The care certificate will need to take full account of the standards set by the person appointed to do so by the regulations made under clause 93—as I said, we  envisage that being Health Education England—and will be key to ensuring that those standards are applied consistently throughout both the health and care sectors. Once the certificate has been launched, the intention is for the CQC to update its guidance about compliance to refer to the certificate. Portability is clearly an issue, as we have discussed, and I hope to reassure my right hon. Friend the Member for Sutton and Cheam on that in a moment. Completion of the certificate by the relevant work force could be used as evidence of compliance with the registration requirement in relation to all CQC-regulated activities, in the same way as completion of the common induction standards is currently used in social care settings.

My right hon. Friend raised the important point of the portability of the certificate. It is our intention that the certificate will be portable between employers, enabling workers to move seamlessly around the system. However, the primary responsibility and duty is for the CQC to inspect the employer, to make sure it has invested in its work force. It will be for the CQC to be satisfied that the work force meet the required standards for training and development.

Photo of Paul Burstow Paul Burstow Democratiaid Rhyddfrydol, Sutton and Cheam 3:30, 28 Ionawr 2014

It is reassuring to hear that. Can I be clear that that portability extends to the recording on the certificate of qualifications obtained during a period of work with a particular employer, so that the next one has the benefit of that?

Photo of Daniel Poulter Daniel Poulter The Parliamentary Under-Secretary of State for Health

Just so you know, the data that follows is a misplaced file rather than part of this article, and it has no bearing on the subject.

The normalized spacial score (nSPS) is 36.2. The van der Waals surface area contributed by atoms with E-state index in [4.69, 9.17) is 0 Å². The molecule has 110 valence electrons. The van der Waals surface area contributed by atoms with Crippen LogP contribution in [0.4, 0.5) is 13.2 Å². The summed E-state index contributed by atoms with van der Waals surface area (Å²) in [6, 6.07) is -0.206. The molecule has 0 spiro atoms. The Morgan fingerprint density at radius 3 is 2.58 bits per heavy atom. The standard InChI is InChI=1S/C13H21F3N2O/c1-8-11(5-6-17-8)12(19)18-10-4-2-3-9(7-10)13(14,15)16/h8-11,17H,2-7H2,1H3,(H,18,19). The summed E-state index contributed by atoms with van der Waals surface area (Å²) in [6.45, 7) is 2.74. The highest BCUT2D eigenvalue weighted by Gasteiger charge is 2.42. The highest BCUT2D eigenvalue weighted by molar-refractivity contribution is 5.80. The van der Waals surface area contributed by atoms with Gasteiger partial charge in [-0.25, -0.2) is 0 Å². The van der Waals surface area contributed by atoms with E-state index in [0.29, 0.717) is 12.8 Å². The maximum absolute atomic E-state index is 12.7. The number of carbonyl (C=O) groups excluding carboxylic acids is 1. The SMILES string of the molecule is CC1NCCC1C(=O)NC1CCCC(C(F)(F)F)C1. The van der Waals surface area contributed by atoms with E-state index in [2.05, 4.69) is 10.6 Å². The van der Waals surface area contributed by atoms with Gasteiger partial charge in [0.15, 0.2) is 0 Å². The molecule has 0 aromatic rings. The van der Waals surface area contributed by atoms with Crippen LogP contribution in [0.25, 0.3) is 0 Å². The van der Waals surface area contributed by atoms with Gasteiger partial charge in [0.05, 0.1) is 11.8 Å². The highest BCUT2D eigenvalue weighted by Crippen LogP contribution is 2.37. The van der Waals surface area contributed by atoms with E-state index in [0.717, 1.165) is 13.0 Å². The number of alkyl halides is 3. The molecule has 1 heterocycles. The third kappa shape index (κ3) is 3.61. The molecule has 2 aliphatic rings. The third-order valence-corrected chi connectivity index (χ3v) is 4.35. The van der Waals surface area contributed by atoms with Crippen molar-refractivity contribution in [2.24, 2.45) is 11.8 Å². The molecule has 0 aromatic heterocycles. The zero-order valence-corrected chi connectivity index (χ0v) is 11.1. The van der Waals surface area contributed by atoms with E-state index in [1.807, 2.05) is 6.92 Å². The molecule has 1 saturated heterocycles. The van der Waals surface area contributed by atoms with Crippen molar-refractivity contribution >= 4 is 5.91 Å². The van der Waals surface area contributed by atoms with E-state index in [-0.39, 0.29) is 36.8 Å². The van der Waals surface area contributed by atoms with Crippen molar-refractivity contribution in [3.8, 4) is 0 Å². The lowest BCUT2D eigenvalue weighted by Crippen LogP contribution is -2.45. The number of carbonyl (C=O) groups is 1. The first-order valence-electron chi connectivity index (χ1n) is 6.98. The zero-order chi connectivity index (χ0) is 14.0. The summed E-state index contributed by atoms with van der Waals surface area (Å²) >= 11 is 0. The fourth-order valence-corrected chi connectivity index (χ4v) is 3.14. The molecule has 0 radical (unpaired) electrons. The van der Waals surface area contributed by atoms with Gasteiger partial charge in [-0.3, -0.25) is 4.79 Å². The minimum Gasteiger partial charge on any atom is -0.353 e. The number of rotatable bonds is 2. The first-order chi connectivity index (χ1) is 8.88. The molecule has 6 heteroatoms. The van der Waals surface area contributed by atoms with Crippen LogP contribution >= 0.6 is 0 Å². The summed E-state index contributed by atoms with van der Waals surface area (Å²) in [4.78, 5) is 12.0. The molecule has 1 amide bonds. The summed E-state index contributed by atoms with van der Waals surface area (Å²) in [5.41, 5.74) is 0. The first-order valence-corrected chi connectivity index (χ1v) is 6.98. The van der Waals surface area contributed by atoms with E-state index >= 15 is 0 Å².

These matters will be for the CQC to look at. The important thing is that we also recognise that a care certificate that is valid today may well not be adequate in five or ten years’ time. It may be that the CQC would like to see people refresh their training. It may be that the basic standard of care needs to be modified and adapted as we go forward because of advances in care, or because there are other requirements that it is important to put into it. It may be that Health Education England or another body appointed to develop the training certificate will need to modify it as time goes on.

We have to be careful about seeing the certificate as a panacea that always delivers good care. That is why we need to leave the CQC the flexibility to inspect against other training requirements, and the ability to update the certificate of care as time goes on. As with all health care training, a surgeon trained in 1950 may not have the skills to operate in 1980 or today, although they may have the same basic knowledge of anatomy—we certainly hope they do. Similarly, it is important that other aspects of health care training are modified appropriately as time goes on, in order to meet the needs of patients.